Indeed, we have come a long way during our first five years. The one obstacle remaining is that of Ground Rent to the Crown. First denounced publicly two years ago, Rent remains a threat to the affordability of our community's air service. Since 1997, Rent has gone from 3.9 million dollars to 8.7 million dollars, and will jump to 11 million dollars next year.
As long as Rent continues to increase, so will the fees the Authority must charge its partners and customers. The Board of Directors continues to monitor this situation and awaits the result of a review process currently underway.
Now, let's look at the year that was, and its implications for our corporation. Ground Rent notwithstanding, the Ottawa Airport has managed to achieve financial stability. The Board of Directors wishes to underline the performance of Airport Authority staff in 2001. They demonstrated their ability to manage and operate in bad times, as they had in the previous four and a half years of good economic times.
On behalf of the Board of Directors, I thank every employee for keeping the corporation's best interests in mind while faced with unprecedented challenges. The September 11th crisis, the bankruptcy of Canada 3000 and the subsequent reduction in budgeted revenues plunged our industry into a worldwide crisis.
Our employees reacted - even anticipated events superbly and for this, the Board extends its most sincere congratulations.
Members of the Board also took steps to improve our corporation's bottom line. We have re-designed directors' fees, resulting in a lesser costs to the Ottawa Airport Authority. This new fee structure will be reflected in our 2002 annual report, as required by our corporation's by-laws.
As well, three members of the Board have been appointed to keep at the forefront of our discussions the well being of key local sectors. The interests of consumers are represented by Ms. Pamela Sweet; Mr. Jeff Dale acts as business community representative and Mr. Hugh Blakeney as organized labour representative. They each ensure these sectors have a prominent voice within the Airport Authority's governing body.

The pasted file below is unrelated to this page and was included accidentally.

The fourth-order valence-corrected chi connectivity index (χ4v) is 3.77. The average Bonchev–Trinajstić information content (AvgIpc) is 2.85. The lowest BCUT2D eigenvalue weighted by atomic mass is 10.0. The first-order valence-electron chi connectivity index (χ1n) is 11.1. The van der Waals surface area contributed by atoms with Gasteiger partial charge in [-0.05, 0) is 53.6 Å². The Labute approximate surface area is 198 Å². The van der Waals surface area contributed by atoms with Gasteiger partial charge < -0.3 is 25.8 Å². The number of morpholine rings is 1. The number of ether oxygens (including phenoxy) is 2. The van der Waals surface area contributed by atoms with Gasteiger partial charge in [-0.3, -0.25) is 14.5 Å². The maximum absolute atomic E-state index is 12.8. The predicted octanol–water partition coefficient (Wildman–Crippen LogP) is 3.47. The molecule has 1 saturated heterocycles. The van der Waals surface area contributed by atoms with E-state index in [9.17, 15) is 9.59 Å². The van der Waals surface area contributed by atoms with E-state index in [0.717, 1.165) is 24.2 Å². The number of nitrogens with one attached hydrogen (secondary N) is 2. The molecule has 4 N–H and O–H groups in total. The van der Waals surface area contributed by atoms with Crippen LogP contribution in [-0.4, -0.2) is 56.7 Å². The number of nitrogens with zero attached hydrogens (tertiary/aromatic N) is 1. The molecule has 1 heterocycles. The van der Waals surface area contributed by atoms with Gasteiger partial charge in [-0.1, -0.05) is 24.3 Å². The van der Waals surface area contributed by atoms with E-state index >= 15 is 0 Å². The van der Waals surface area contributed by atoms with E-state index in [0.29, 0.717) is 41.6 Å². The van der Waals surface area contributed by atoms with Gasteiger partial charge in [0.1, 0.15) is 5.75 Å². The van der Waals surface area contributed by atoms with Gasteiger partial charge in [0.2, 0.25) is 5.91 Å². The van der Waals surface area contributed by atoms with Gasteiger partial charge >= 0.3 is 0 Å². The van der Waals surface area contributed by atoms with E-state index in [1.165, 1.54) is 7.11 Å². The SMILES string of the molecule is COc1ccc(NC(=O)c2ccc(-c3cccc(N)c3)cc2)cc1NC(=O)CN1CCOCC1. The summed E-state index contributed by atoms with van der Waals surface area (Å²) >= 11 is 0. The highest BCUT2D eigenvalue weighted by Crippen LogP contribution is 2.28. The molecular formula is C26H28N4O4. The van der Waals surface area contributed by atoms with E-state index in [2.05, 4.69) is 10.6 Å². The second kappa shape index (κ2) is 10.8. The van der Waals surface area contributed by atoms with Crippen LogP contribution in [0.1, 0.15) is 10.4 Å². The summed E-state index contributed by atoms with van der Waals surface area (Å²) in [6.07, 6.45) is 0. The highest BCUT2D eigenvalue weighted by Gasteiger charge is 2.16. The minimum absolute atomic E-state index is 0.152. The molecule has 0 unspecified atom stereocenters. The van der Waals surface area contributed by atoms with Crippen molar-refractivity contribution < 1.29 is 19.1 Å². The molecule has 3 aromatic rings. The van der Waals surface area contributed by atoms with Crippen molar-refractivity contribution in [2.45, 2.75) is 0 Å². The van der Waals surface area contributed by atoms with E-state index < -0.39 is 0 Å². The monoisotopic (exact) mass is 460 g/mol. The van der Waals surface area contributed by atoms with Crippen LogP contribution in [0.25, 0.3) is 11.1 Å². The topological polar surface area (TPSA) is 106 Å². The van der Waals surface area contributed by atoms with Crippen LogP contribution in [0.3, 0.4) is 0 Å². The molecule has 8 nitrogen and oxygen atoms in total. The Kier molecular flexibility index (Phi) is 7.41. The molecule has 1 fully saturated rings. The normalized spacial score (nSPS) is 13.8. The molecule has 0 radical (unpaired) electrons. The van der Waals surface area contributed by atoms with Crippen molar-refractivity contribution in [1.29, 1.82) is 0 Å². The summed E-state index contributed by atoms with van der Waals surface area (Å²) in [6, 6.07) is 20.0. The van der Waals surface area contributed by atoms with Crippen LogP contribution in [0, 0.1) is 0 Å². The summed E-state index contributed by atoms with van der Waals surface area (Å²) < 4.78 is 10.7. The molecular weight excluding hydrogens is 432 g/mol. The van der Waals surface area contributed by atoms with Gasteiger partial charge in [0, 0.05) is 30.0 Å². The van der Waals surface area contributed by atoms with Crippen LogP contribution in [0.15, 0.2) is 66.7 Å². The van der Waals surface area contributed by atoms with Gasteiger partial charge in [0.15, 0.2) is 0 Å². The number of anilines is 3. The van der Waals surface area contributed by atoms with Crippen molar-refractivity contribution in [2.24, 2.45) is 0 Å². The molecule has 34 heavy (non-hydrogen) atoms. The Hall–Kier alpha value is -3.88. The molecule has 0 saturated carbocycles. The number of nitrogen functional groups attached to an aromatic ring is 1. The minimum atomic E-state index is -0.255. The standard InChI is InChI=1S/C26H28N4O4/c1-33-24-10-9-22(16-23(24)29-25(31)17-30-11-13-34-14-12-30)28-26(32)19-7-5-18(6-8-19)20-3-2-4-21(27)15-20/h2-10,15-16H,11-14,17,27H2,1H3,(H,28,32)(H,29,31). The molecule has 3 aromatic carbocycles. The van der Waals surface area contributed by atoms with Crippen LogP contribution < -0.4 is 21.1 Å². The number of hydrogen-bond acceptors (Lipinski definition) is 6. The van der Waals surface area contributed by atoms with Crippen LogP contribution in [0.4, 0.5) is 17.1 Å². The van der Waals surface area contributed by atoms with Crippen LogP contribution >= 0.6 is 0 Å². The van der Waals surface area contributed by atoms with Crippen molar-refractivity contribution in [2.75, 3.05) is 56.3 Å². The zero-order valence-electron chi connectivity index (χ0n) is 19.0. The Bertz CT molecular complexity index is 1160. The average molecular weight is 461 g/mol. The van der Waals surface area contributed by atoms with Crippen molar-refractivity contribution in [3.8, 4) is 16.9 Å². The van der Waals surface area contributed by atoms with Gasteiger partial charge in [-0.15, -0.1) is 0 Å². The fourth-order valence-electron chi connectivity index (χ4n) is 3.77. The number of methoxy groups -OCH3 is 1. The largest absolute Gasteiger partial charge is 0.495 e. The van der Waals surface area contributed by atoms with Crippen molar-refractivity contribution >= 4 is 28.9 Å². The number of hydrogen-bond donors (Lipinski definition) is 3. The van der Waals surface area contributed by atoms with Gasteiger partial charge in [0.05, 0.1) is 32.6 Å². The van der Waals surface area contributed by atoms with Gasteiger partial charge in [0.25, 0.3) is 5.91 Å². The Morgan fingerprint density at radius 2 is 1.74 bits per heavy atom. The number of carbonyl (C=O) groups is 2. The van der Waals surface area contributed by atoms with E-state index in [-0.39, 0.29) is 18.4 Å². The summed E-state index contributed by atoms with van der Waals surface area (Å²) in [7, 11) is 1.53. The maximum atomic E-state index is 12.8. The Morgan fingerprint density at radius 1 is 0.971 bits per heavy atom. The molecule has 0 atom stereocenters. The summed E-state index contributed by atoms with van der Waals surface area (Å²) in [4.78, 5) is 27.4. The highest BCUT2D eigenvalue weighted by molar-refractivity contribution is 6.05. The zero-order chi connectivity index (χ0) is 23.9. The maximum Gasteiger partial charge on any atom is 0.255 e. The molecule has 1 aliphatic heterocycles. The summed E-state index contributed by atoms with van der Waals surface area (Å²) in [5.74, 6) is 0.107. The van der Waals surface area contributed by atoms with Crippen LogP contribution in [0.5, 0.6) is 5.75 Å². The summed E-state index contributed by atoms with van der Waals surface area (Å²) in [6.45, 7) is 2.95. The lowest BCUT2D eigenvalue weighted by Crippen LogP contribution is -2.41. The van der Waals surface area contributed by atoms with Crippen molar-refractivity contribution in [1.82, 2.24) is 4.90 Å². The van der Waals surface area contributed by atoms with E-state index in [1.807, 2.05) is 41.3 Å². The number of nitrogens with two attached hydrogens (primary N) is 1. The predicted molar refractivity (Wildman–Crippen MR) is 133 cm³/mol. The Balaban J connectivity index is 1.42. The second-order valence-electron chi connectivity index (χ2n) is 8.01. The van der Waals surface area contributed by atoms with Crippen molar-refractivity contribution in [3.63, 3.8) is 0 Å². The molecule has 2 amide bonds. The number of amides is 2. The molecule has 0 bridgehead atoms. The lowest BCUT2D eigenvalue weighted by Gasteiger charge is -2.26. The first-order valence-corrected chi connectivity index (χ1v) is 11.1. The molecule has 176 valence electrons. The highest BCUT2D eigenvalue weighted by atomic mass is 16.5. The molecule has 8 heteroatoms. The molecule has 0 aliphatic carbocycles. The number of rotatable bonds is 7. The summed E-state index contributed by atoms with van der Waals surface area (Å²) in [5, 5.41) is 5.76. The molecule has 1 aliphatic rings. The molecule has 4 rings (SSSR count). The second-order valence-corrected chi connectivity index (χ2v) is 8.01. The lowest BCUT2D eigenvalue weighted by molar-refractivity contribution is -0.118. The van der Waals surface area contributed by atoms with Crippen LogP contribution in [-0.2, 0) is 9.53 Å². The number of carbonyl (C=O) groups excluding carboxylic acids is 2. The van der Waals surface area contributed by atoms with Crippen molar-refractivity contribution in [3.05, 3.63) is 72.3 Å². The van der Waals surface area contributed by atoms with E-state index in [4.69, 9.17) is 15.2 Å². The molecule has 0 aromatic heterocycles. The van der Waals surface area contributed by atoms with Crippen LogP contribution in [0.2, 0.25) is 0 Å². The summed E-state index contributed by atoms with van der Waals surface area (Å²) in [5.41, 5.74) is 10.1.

When making decisions that affect our corporation's future, members of the Board have the best interest of the community at heart. The Board has demonstrated its fiscal responsibility, and its prudence. Each year we have ensured surpluses were available to complete required improvements to the facilities. We have asked the difficult questions from Senior Management, and we have insisted that a "no-surprises" approach be endorsed.
When considering the future one must, however, be a realist. Our community will continue to grow. Indeed to suggest otherwise would not only be imprudent, but irresponsible. A recovery is underway and growth is returning. We anticipate that growth will continue to, at the very least, match the conservative estimates the viability of our project is based on.
To validate our position, consider the following Conference Board of Canada forecasts:
•For 2001 to 2006, Ottawa is expected to have the highest employment growth of all Canadian cities at 14.1% over those five years.
•For the same period, 2001 to 2006, despite slowed growth in 2001 and expected slow growth in 2002, Ottawa will rank in the top 3 cities for GDP growth.
These projections exceed our conservative estimates, as did the recent Census results that also indicated strong economic growth for our region. They do, however, reflect similar opinions expressed by local community leaders, such as Adam Chowaniec, past Chair of the Board of Trade who stated his delight that finally, Ottawa has begun building an airport worthy of the current century.
The airport must grow with its community. The Airport Authority is building a new airport, a visionary project that includes the potential for further expansions: Two additional phases that will be built only when the community requires them, as traffic returns to normal levels.
Following last year's events, it is possible that these two additional phases be undertaken later than originally forecasted. Should the Conference Board of Canada forecast prove correct, however, we could very well need to expand before the year 2010, as originally scheduled.
This is the true vision behind our project. The Airport Expansion is affordable, it is flexible, and it will serve our community for decades. And despite the difficulties of 2001, the Ottawa Airport Authority is in good shape, and getting better.